Language, Computer Sciences and Tacit Knowledge

Kjell S. Johannessen


There are various conceptions of the nature of language in circulation in linguistics. Common to all of them is, however, some reliance on the concept of rule, explicit or implicit. Typical in this respect is the remark of Jerrold Katz in The Philosophy of Language where he contends that "one who knows a natural language tacitly knows a system of rules". A natural as well as a constructed language is conceived as a system of rules in some sense. On the syntactical level this does not seem to meet with unsurmountable difficulties. On the semantical level the situation is far more problematic. It is for instance basic to Katz' conception of language that rules also are constitutive of linguistic meaning. And some version of this idea has to be correct if the more ambitious aims of the computer sciences be realized, as one is here radically dependent upon the possibility of translating the meaning of each and every linguistic expression into a set of machine readable rules which are formulated in such a way that there is a definite answer to any possible case of application.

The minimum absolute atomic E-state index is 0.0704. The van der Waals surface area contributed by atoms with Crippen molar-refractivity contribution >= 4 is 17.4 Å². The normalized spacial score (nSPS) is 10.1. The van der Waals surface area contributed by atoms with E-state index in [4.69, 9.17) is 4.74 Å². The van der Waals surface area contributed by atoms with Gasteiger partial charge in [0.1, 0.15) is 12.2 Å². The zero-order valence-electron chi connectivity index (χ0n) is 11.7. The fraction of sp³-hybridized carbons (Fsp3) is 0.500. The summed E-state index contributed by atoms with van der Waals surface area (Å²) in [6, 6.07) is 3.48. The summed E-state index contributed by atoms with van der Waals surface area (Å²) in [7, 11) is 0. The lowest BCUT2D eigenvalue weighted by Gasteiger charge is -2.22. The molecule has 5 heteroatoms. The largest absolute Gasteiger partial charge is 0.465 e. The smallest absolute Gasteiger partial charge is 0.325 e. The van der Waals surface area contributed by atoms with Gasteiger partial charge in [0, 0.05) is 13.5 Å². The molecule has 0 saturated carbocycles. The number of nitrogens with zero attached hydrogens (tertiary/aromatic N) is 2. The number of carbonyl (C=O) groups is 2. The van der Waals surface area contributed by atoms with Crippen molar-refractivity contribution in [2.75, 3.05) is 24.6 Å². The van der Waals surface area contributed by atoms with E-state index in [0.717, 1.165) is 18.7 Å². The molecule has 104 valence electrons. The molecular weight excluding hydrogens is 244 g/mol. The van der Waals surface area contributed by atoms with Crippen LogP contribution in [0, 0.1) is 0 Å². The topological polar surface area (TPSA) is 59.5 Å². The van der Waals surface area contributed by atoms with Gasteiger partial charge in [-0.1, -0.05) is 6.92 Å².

philosophy; 20th century philosophy; Wittgenstein Ludwig; rule; picture; rule-following; practice; concept; language learning; intransitive understanding; computer; tacit knowledge

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